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If you’re wondering why I’m giving a historical lecture on this blog, well, I’m not really sure either. This is one of the most fascinating pieces of history to me, and one that I like to reference in some of my poems. Something about the urgency of it all, the way those poor children had to pack their lives in a brown box and flee their home in an instant gives me chills. That, and Narnia is one of my favorite movies of all time.
I’ve been thinking a lot lately about poetic voices — the unique tone a writer incorporates in his/her writing to give it an extra flair, a tint of familiarity. I don’t know what my writer’s tone is yet. Maybe I already have one. I know that I tend to overuse words like “melancholy” (it rings in my head. Beauty in a word) and “baby’s-breath” (not that pretty of a plant, but the most beautiful phrase I’ve ever heard, and I can also thank Nirvana for that), and oceans (don’t hate me for this, I know it’s riddled with cliches). I’ve been so overwhelmed with catching up on the tons (tons) of schoolwork I’ve missed and packing my things up for this Florida move in June, I haven’t had time to collect my thoughts enough to write a coherent poem. My journal lately has been a nearly-indecipherable ramble of out-of-place words and half-poems. I don’t know how to turn my feelings into something that will make sense on paper. I’ve never had this problem before, and it’s scary to me.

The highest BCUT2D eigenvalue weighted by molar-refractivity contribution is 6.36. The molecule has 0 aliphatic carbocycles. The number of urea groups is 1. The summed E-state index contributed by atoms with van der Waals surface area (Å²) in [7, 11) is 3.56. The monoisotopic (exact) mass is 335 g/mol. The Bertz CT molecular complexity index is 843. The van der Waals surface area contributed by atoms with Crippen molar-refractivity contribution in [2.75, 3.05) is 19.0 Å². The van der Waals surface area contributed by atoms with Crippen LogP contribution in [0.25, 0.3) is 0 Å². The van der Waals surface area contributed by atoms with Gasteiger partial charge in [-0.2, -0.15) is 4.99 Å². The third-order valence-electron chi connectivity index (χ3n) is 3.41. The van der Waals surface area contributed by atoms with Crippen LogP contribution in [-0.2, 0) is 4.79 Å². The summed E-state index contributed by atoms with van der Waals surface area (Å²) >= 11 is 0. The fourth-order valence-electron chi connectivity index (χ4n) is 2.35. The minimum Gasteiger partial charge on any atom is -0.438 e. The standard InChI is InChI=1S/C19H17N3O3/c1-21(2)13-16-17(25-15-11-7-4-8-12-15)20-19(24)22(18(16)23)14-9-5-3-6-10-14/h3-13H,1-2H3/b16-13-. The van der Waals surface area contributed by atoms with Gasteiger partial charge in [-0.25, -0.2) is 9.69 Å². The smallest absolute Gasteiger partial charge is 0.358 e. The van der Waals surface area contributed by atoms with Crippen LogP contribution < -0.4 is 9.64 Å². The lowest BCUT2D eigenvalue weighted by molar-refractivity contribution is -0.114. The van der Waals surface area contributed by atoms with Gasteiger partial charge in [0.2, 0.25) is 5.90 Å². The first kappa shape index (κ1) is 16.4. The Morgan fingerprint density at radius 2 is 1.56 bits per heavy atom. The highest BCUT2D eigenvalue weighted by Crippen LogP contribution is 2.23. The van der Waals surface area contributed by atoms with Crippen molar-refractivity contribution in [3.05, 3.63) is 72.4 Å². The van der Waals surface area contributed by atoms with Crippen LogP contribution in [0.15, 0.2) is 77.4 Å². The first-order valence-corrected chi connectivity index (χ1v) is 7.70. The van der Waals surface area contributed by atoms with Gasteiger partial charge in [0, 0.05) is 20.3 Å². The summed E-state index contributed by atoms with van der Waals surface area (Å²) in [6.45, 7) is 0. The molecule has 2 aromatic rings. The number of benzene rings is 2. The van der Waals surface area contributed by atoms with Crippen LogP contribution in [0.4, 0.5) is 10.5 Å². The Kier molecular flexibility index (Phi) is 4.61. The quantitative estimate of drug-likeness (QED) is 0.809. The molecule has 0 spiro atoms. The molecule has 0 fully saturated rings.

I’m constantly worrying that one day I will suddenly lose this innate ability I seem to have to dictate language in a way that sings. An old English teacher once told my dad that I seem to have complete control over the English language in a way that’s fascinating to her. That’s one of the best compliments I’ve received.

So I don’t know. I’m all caught up in regrets and hazy memories with no place to store it. I’ve been writing a short story lately, nearly ten thousand words in. I’m quite proud of it. That’s the only writing accomplishment I have to say for myself lately.